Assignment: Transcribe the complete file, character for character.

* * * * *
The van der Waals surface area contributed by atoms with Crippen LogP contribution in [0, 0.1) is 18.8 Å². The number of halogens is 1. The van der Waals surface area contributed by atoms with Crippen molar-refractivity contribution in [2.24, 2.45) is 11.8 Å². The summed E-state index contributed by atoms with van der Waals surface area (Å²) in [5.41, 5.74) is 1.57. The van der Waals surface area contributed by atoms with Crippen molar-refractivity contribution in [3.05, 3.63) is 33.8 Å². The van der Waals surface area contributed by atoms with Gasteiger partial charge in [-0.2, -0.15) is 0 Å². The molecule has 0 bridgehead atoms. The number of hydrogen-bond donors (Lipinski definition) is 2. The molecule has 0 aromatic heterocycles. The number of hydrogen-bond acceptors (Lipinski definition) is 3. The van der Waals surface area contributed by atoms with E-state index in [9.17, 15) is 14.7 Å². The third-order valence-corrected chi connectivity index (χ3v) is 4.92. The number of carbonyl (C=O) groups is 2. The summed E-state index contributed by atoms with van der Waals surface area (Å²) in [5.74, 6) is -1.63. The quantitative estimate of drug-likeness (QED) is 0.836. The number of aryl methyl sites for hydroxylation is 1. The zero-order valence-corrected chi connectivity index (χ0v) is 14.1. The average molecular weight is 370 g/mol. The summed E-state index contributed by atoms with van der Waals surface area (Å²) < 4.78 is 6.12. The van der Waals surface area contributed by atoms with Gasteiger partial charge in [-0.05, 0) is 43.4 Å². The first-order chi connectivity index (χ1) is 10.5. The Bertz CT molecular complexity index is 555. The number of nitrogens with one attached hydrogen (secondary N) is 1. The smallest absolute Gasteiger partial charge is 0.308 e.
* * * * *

The van der Waals surface area contributed by atoms with Crippen LogP contribution in [0, 0.1) is 18.8 Å². The number of halogens is 1. The van der Waals surface area contributed by atoms with Crippen molar-refractivity contribution in [2.24, 2.45) is 11.8 Å². The summed E-state index contributed by atoms with van der Waals surface area (Å²) in [5.41, 5.74) is 1.57. The van der Waals surface area contributed by atoms with Crippen molar-refractivity contribution in [3.05, 3.63) is 33.8 Å². The van der Waals surface area contributed by atoms with Gasteiger partial charge in [-0.2, -0.15) is 0 Å². The molecule has 0 bridgehead atoms. The number of hydrogen-bond donors (Lipinski definition) is 2. The molecule has 0 aromatic heterocycles. The number of hydrogen-bond acceptors (Lipinski definition) is 3. The van der Waals surface area contributed by atoms with E-state index in [9.17, 15) is 14.7 Å². The third-order valence-corrected chi connectivity index (χ3v) is 4.92. The number of carbonyl (C=O) groups is 2. The summed E-state index contributed by atoms with van der Waals surface area (Å²) in [5.74, 6) is -1.63. The quantitative estimate of drug-likeness (QED) is 0.836. The number of aryl methyl sites for hydroxylation is 1. The zero-order valence-corrected chi connectivity index (χ0v) is 14.1. The average molecular weight is 370 g/mol. The summed E-state index contributed by atoms with van der Waals surface area (Å²) < 4.78 is 6.12. The van der Waals surface area contributed by atoms with Gasteiger partial charge in [-0.05, 0) is 43.4 Å². The first-order chi connectivity index (χ1) is 10.5. The Bertz CT molecular complexity index is 555. The number of nitrogens with one attached hydrogen (secondary N) is 1. The smallest absolute Gasteiger partial charge is 0.308 e.